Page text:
President Barack Obama’s policy on Iraq is a complete failure. As terrorists from the so-called Islamic State lay siege to Kobani, defeat once-solid Kurdish forces and threaten western Baghdad, the folly of Obama’s campaign, limited to air strikes for purely political reasons, is clear to the world. And Obama’s former advisers agree that his hasty, total withdrawal from Iraq in 2011 and inaction on Syria are the main reasons for the deadly chaos.
The latest to point the finger of blame at Obama is none other than former Secretary of Defense Leon Panetta, a Clinton acolyte. But Hillary Clinton can hardly escape blame. Though she now claims that, as Secretary of State, she urged Obama to intervene in Syria, the fact is that she never took the matter seriously enough to make her opposition known to the public, nor did she offer to resign her office as an honorable expression of difference.
In fact, on the most important point–rapid withdrawal from Iraq, regardless of the consequences–Clinton, who voted to authorize the Iraq War in 2002, had come around to Obama’s view by 2006. She proposed beginning a rapid withdrawal of U.S. troops from Iraq within 90 days, before the “surge” advocated by George W. Bush had the chance to secure victory. By 2007, she co-sponsored a withdrawal deadline–atoning for her pro-war vote.
At that stage, it was eminently clear what rapid U.S. withdrawal would mean: American defeat, the rise of terror armies, and likely genocide as rival Iraqi factions slaughtered one another. Bush warned that such a withdrawal meant “increasing the probability that American troops would have to return at some later date to confront an enemy that is even more dangerous,” a prediction that has come true despite Obama’s efforts to avoid reality.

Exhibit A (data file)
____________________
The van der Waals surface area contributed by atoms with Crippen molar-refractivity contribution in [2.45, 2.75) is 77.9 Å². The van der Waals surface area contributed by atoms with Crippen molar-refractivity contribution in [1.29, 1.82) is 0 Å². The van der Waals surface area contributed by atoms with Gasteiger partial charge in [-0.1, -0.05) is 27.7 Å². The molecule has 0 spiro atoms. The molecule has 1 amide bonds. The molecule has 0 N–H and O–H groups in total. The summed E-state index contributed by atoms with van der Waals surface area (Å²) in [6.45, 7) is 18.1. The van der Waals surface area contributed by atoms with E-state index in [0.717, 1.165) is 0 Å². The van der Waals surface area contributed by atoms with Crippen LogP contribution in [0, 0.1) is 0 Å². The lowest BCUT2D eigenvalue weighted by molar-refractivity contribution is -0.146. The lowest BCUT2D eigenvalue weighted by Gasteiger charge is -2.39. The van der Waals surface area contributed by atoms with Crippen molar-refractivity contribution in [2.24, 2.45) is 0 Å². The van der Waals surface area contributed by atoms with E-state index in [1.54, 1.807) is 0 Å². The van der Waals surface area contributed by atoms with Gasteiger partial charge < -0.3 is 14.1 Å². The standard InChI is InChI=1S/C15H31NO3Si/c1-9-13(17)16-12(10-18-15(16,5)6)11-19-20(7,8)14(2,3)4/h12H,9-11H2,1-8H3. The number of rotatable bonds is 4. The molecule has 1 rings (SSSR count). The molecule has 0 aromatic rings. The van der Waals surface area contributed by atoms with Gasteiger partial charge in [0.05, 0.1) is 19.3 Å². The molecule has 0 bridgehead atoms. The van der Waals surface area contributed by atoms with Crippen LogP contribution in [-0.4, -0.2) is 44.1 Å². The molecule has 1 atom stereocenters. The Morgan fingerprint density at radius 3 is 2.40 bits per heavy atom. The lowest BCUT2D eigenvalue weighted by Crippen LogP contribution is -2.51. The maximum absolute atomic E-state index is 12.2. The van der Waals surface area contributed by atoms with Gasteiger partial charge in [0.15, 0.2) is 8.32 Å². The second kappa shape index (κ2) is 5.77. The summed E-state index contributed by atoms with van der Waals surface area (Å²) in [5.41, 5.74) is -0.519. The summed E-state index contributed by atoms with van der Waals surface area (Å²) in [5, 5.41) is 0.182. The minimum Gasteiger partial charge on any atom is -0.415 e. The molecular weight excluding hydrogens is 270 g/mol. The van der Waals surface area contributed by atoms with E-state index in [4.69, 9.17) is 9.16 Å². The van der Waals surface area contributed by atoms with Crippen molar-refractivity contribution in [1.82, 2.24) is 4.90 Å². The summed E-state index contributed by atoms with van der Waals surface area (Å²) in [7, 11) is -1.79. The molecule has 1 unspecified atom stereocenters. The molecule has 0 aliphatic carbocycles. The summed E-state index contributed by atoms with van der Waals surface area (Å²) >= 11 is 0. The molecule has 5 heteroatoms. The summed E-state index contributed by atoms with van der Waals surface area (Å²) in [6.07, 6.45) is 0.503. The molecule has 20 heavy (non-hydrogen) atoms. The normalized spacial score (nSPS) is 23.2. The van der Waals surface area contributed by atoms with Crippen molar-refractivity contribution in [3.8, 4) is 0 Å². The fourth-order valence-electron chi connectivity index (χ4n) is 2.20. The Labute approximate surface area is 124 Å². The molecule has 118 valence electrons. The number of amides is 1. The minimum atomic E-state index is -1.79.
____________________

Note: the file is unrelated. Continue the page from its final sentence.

For his part, Obama said on the campaign trail that he would not delay a withdrawal from Iraq, even if doing so meant genocide. He has now launched airstrikes against ISIS–which he insists, again for political reasons, on calling “ISIL”–to prevent genocide. But his reluctance to commit ground troops to that effort, as darkness falls on Yazidi, Kurdish, and Christian communities, shows that he has not actually changed his core policy on Iraq.
That policy is not to achieve any concrete objective, but to prove that Bush was wrong, and that the war was “dumb.” Because the “surge” was also “dumb,” and the solution to Bush’s “dumb” war, in Obama’s–and Clinton’s–view, was the rapid withdrawal of troops, re-introducting troops would amount to a tacit admission that Bush had actually been right about something, or that Obama and Clinton had themselves been wrong.
Obama administration officials are now bending over backwards to claim that the loss of Kobani–which would mean a tremendous victory for ISIS, a crushing defeat for the Kurds, and the end of one more refugee escape route to Turkey–would not actually be significant. The key, they say, is to hurt ISIL in its core territory, in Syria. Yet that fight is hardly going any better, amidst the thicket of rival armies deadlocked in that country’s civil war.
The sad fact–acknowledged, now, even by anti-American Iraqi factions–is that only the arrival of U.S. ground forces can save Iraq from collapse and prevent ISIS from becoming a virtual, genocidal republic of terror. U.S. policy–urged on by so-called “realists”–is an absolute disgrace, with John Kerry wasting time on Gaza while Obama raises cash in Hollywood. It is a disgrace that Clinton must share, despite her cronies’ pre-2016 spin.
Senior Editor-at-Large Joel B. Pollak edits Breitbart California and is the author of the new ebook, Wacko Birds: The Fall (and Rise) of the Tea Party, available for Amazon Kindle.
Follow Joel on Twitter: @joelpollak